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The Trojan War: A Very Short Introduction [#356]
The Trojan War: A Very Short Introduction [#356]
  • Brings together all of the evidence available from archaeology, Hittite texts, and Greek legend to investigate the question of whether the Trojan War was a real historical event and whether the site of ancient Troy has been found
  • Challenges the assumption that Helen's abduction was the cause of the war
  • Offers a concise yet original perspective on a timeless epic of love and war, rivalry and greed, heroes and cowards

Homer's tale of the abduction of Helen to Troy and the ten-year war to bring her back to Greece has fascinated mankind for centuries since he related it in The Iliad and The Odyssey. More recently, it has given rise to countless scholarly articles and books, extensive archaeological excavations, epic movies, television documentaries, stage plays, art and sculpture, even souvenirs and collectibles. However, while the ancients themselves thought that the Trojan War took place and was a pivotal event in world history, scholars during the Middle Ages and into the modern era derided it as a piece of fiction. 

This book investigates two major questions: did the Trojan War take place and, if so, where? It ultimately demonstrates that a war or wars in the vicinity of Troy probably did take place in some way, shape, or form during the Late Bronze Age, thereby forming the nucleus of the story that was handed down orally for centuries until put into essentially final form by Homer. However, Cline suggests that although a Trojan War (or wars) probably did take place, it was not fought because of Helen's abduction; there were far more compelling economic and political motives for conflict more than 3,000 years ago.

Aside from Homer, the book examines various classical literary sources: the Epic Cycle, a saga found at the Hittite capital of Hattusas, treatments of the story by the playwrights of classical Greece, and alternative versions or continuations of the saga such as Virgil's Aeneid, which add detail but frequently contradict the original story. Cline also surveys archaeological attempts to document the Trojan War through excavations at Hissarlik, Turkey, especially the work of Heinrich Schliemann and his successors Wilhelm Dörpfeld, Carl Blegen, and Manfred Korfmann.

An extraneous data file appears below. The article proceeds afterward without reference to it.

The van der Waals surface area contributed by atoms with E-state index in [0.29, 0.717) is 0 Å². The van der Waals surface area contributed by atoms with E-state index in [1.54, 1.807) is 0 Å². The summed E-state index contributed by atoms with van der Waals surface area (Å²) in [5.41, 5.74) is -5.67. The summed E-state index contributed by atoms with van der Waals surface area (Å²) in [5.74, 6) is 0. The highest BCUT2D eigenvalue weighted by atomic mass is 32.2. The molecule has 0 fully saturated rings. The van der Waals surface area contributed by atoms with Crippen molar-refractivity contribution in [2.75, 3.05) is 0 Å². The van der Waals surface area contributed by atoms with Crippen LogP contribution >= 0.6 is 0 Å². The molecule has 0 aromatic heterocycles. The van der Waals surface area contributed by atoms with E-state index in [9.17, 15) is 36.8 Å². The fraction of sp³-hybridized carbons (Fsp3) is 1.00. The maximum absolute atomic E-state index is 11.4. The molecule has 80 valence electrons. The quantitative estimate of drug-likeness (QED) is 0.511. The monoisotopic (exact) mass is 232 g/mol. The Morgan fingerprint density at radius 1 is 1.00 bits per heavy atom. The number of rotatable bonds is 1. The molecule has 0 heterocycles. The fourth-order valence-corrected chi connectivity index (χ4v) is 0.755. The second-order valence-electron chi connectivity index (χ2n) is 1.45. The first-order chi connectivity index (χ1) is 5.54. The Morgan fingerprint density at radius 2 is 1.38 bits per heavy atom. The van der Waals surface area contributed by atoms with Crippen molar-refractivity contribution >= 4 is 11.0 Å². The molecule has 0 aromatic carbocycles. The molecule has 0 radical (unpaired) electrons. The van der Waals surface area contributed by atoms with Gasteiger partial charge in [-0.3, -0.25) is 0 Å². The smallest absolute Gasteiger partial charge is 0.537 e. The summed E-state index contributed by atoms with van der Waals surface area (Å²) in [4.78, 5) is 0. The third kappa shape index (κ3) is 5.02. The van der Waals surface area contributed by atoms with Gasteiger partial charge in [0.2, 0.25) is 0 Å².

Reading Guide


List of illustrations


Part I. The Trojan War 
1 The story according to the Iliad, the Odyssey, and the Epic Cycle
2 The war in historical context: Mycenaeans, Hittites, Trojans, and Sea Peoples

Part II. Investigating the Literary Evidence
3 Homeric questions: Did Homer exist and is the Iliad accurate?
4 The Hittite texts: Assuwa, Ahhiyawa, and Alaksandu of Wilusa

Part III. Investigating the archaeological evidence
5 Early excavators: Heinrich Schliemann and Wilhelm Dörpfeld
6 Returning to Hisarlik: Carl Blegen and Manfred Korfmann

Glossary: Characters and Places
Further reading

About the author: 

Eric H. Cline is Professor of Classics and Anthropology and chair of the Department of Classical and Near Eastern Languages and Civilizations, as well as director of the Capitol Archaeological Institute at George Washington University. He is Co-Director of the ongoing excavations at Megiddo (biblical Armageddon) in Israel and the author of Biblical Archaeology: A Very Short Introduction, winner of the 2011 Biblical Archaeology Society Publication Award for the Best Popular Book on Archaeology.

Selected as a Choice Outstanding Academic Title for 2013
"The author's writing is so clear and his arguments so well structured and complete that this book will appeal to both interested amateurs and those familiar with the extensive literature on this subject." -- D. A. Slane, CHOICE

"A concise, well written, highly informative guide to the legends, the history, and the archaeology of Homer's fabled city."-- Trevor Bryce, Honorary Research Consultant, University of Queensland, and Fellow of the Australian Academy of the Humanities

Product details

ISBN : 9780199760275

Eric H. Cline
152 Pages
111 x 174 mm
Pub date
May 2013
Very Short Introductions
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The Trojan War: A Very Short Introduction [#356]

The Trojan War: A Very Short Introduction [#356]

The Trojan War: A Very Short Introduction [#356]